This week’s decision of the Supreme Court of NSW in SPIC Pacific Hydro Pty Ltd v Chief Commissioner of State Revenue  (“Decision”) has, subject to any appeal, resolved much of that uncertainty.
How to value landholdings
The part of the Decision which is of more interest and value for current and future transactions, is the approach to valuing such interests.
The transaction subject to the Decision was an acquisition of a number of entities which together held and operated a windfarm in NSW, and ultimately turned on how the landholdings were to be valued from a duty perspective. The Decision held that the value is to be determined by reference to the market value of the landholdings (in this case the windfarm infrastructure including towers, turbines, and associated infrastructure) in the context of a sale of a going concern. That is, it is the value in situ, to an operator of a windfarm, which is the relevant proxy, not the value of any of the separate component parts which might be sold in isolation of the business.
Renewable energy and infrastructure
For the most part, despite previous arguments to the contrary, and with the possible exception of South Australia in the case where the underlying land is primary production, one would now expect material stamp duty to be payable on any acquisition of a windfarm in any State or Territory. Particularly given the expansion to “fixed to land”, one would also expect the same outcome for operational solar farms.
Manufacturing and expensive “fixed” equipment
How the Decision will apply to the manufacturing industry will also be of interest. To date, revenue offices have broadly accepted simply adopting the written down value of any plant and equipment which is “fixed” to determine the dutiable value. I suspect that this has largely been a (welcome) pragmatic approach. If there is one thing that a taxpayer dislikes more than paying a tax, it’s paying professional advisors to help them pay said tax. The approach to date has meant that plant and equipment have traditionally been assessed without too much technical or valuation advice needed.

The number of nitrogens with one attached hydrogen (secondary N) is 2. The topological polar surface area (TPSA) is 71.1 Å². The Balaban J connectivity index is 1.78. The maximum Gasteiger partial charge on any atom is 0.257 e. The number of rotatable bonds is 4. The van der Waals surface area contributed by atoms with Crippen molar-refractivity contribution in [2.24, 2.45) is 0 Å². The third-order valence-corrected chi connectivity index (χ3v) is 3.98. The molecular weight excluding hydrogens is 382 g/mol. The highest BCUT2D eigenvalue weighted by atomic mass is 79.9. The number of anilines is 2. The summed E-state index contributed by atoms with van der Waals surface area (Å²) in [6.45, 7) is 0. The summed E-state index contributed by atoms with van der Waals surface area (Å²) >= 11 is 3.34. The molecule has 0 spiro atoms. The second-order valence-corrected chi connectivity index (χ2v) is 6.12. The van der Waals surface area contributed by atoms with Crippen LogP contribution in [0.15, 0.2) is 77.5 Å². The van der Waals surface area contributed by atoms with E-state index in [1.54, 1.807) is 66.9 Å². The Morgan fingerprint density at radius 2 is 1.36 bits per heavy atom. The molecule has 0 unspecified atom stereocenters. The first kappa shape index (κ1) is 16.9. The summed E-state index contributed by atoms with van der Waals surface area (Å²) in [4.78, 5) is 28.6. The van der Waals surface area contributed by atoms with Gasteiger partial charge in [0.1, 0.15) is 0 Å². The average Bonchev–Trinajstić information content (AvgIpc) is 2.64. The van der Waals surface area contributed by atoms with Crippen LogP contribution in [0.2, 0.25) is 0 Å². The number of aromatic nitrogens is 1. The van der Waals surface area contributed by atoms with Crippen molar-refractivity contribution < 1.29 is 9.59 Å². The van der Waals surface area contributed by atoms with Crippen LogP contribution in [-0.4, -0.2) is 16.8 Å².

However, there can often be a material difference between the written down value and the value a purchaser ascribes to certain plant and equipment, eg through a Purchase Price Allocation. A piece of bespoke (but aged) machinery that has been fully depreciated may still have material value in the context of a manufacturing facility. Pegging the value of the machinery to the value as a going concern may give rise to a materially higher amount than the written down value.
The Decision leaves open the door for revenue offices to insist on expensive plant and equipment valuations in order to assess the transaction to duty, which will ultimately lead to higher compliance costs in the form of technical professional and valuation advice.
Retail and medical facilities
It is certainly not intuitive to think that retail shops and medical facilities could be “landholders”. However, all one needs is $2m (for example, in the case of NSW, Vic, Qld, and WA) of plant and equipment that happens to be “fixed” in some way to be taken to be a landholder. It is often the case that store fitouts or fixed medical equipment (even if just fixed for stability or security purposes) cause the threshold to be breached.
One would hope that the pragmatic approach using written down value mentioned above continues to apply for these types of businesses. Otherwise, the valuation process itself could cause additional time and expense, just to calculate the duty, without perhaps much difference in the ultimate outcome.